Rethinking the Eastern question

The decline of the Ottoman Empire and its impact on international affairs (politics, economics, trade)

Date: 31 August 2017, 02:30–05:00

Venue: Corvinus University, Fővám tér 8, room 307



During the 18th century, Russian expansionism southwards into Ottoman territory caused the rupture of the fragile equilibrium in South-Eastern Europe. The structural weakness of the Ottoman Empire was evident. At the same time, starting with the Treaty of Kutchuk Kainardji (1774), Russia was not only a disturbing agent of the status-quo, but asserted itself as a European Power.

The “Eastern Question”, as historiography called the events that led to the dismemberment of the Ottoman Empire and the formation of Balkan states in the 19th and early 20th century, had a great number of implications in the international affairs and shaped the policy of Europe's Great Powers between 1774 and 1923. As a consequence, policies carried out by the European Powers were greatly connected with the instability of the Ottoman Empire and the making of a modern Near (Middle) East.

The papers gathered in this panel examine several political, diplomatic, commercial and business implications arising as a result of the crisis of the Ottoman Empire.

Focusing on the Mediterranean, the Black Sea, the Danubian Principalities, the Balkans and the Straits, our papers will embrace  a wider perspective considering the global repercussions of these events on the international scene from the late 18th to the early 20th century.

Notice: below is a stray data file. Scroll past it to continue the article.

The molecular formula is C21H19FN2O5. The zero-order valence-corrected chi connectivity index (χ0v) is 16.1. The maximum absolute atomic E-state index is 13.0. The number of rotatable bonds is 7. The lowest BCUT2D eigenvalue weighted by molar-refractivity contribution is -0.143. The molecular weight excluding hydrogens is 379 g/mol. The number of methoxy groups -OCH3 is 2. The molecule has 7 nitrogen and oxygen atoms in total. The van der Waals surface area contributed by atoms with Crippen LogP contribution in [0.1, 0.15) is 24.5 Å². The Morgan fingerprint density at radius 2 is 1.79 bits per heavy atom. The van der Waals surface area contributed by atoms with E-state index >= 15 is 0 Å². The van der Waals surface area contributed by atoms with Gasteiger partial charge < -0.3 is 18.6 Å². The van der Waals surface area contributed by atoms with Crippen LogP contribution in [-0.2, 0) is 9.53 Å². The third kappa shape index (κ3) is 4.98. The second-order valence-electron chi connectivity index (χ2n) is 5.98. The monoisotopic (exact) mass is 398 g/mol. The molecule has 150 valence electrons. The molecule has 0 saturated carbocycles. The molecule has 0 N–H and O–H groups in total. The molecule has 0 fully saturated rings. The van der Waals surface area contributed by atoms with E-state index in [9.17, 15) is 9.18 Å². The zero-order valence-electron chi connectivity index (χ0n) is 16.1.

Salvatore Bottari (University of Messina)


Constantin Ardeleanu (Galaţi "Lower Danube” University / Utrecht University / New Europe College)


Constantin Iordachi (Central European University Budapest)


Salvatore Bottari (University of Messina)

Mirella Vera Mafrici (University of Salerno)

Constantin Ardeleanu (Galaţi "Lower Danube” University / Utrecht University / New Europe College)

Giampaolo Conte (Roma Tre University)



Salvatore Bottari: The clash of two empires: The Russo-Turkish conflicts in late 18th century and their echoes in international diplomacy

The Russo-Turkish wars of 1768-1774 and 1787-1791 marked the break between Western Europe and Central and Eastern Europe. France and Great Britain were focused on their colonial race, which, at least on the short term, marginalized the central and eastern part of the continent in the hierarchy of their geopolitical interests. At the same time, French influence and prestige in the Eastern Mediterranean, unchallenged up to a few years before, were dealt a heavy blow by the outcome of the wars between the Russian and Ottoman empires. It glaringly showed the structural weakness of the Ottoman Empire giving rise to the ‘Eastern Question’. Russia asserted itself as a leading player even in parts of Europe – such as the Mediterranean – which it had been previously excluded from. The tsar finally played a dominant role in the Black Sea after centuries of struggles, also increasing its influence in the Balkans. International diplomacy followed carefully the events. In some situations France, England, the Habsburg Empire and Prussia tried to influence the outcomes.